Understanding CHIP

The Children’s Health Insurance Program (CHIP) provides low-cost insurance converge to children in families who earn too much money to qualify for state Medicaid. If your child(ren) are eligible for CHIP, you do not have to purchase an insurance plan to cover them. Each state has its own rules and guidelines, but the CHIP program works closely with the state’s Medicaid program.

The funding for the program expired on September 30 and in recent actions by Congress, short-term funding for CHIP will again expire at the end of January. A new budget was proposed last week.

“The Congressional Budget Office says a Senate bill adding five years of financing to the program would cost $800 million. Previously, the analysts estimated it would cost $8.2 billion.” –Associated Press

What CHIP covers.

CHIP benefits are different in each state. But all states provide comprehensive coverage, including:

  • Routine check-ups
  • Immunizations
  • Doctor visits
  • Prescriptions
  • Dental and vision care
  • Inpatient and outpatient hospital care
  • Laboratory and X-ray services
  • Emergency services

There is no cost for routine ‘well-child’ doctor and dental visits under CHIP. However, there may be co-payments for other services. In addition, some states charge a monthly premium for CHIP coverage but you will never pay more than 5% of your families’ yearly income.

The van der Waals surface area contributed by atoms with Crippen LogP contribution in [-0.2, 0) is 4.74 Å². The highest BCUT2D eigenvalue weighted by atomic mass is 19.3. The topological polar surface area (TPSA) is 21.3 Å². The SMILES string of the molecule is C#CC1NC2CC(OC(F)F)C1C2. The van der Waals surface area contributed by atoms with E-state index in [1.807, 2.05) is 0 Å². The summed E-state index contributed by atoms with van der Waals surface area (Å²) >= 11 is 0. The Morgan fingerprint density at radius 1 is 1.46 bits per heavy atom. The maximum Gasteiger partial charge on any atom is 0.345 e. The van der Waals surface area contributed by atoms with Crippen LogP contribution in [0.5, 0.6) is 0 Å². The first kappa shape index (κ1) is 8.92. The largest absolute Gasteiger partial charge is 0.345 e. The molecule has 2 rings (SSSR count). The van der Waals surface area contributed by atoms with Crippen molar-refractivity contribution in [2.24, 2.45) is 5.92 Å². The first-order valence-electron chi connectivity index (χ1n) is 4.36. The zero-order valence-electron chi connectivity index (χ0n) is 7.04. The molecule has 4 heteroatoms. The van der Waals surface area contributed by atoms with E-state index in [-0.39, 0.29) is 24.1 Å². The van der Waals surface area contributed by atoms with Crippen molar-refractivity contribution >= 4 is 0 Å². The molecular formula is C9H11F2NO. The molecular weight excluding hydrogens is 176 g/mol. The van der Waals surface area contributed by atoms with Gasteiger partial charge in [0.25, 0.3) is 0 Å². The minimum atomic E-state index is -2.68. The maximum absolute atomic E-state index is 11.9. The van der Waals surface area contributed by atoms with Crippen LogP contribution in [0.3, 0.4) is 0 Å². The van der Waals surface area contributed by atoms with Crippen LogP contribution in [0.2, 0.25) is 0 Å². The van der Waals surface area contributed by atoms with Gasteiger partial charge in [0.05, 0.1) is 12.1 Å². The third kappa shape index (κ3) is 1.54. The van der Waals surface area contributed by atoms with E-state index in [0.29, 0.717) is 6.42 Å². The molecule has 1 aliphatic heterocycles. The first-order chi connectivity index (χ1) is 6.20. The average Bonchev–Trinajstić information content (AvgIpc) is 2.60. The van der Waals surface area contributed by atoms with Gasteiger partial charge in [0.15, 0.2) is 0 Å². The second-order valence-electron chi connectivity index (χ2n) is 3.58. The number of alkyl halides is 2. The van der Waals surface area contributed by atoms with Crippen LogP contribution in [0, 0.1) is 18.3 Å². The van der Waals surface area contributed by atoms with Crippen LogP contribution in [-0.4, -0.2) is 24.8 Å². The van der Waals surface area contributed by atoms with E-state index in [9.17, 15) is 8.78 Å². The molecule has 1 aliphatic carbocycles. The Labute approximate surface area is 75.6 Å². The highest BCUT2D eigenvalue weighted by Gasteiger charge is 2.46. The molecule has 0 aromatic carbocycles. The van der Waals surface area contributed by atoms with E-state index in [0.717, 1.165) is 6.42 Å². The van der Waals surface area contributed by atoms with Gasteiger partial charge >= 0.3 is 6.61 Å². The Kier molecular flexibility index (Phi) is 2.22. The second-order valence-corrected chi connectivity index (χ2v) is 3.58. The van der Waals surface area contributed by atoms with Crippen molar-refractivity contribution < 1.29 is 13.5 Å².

Special Enrollment Period (SEP)

Did you know that certain life changes may qualify you to enroll in health insurance coverage outside of the standard enrollment period?

Did you or anyone in your household lose qualifying health coverage in the last 60 days? If so, you would qualify for the special enrollment period.

Here are some other examples of qualifying events:

  • Marriage
  • Birth of a child
  • Gained or became a dependent
  • Divorce or legal separation resulting in loss of health insurance
  • Death
  • Change in income
  • Change in zip code/primary place of living
  • Denied Medicaid or CHIP
  • Gained citizenship in the United States
  • Released from incarceration


If any of these apply to you or your family, please give us a call for a quote today!




Local Farmers Markets


Have you visited a local Farmers Market yet? The open-aired markets are the perfect place to buy locally grown produce and products made by local artisans. And now, you can find one in just about any area of the valley and Park City.


Here are few to check out: 


Wheeler Historic Farm- All the charm of a working farm with the added bonus of the market on Sundays. Find crafts, fruit, honey, baked goods and more!


Wheeler Farm

6351 S. 900 E.

Now thru October 27

Sunday’s, 9am-2pm


Sugar House Farmer’s Market- This market has the feel of the neighborhood. Local products focus on having a Sugar House flair. Enjoy fresh produce, unique craft artisans and delicious foods on a Wednesday evening.


Fairmont Park

Now thru October

Wednesdays, 5-8pm


Downtown Farmers Market-Salt Lake’s longest running summer tradition, now in its 28th year, takes place on Saturday and supports local farmers and producers by offering a large variety of fresh fruits, vegetables, grass-fed beef, locally made baked goods and other culinary goods.


Pioneer Park

Now thru October 19

Saturdays, 8am-2pm


Park Silly Market- The Park Silly market takes place on Sundays on Park City’s Historic Main street. Lining the street, you will find artisans, local foods, jewelers and local products.


Park City’s Historic Main Street

Now thru September 22

Sundays, 10am-5pm


Daybreak Farmers Market- Now in its second summer season, the Daybreak Farmers Market has become a hit with the neighborhood. Here you will find small producers, organic produce, wild seafood and many other vendors creating leather goods, pottery and more.


Daybreak-11274 Kestrel Rise Road

Now thru September 28

Saturdays, 10am-1pm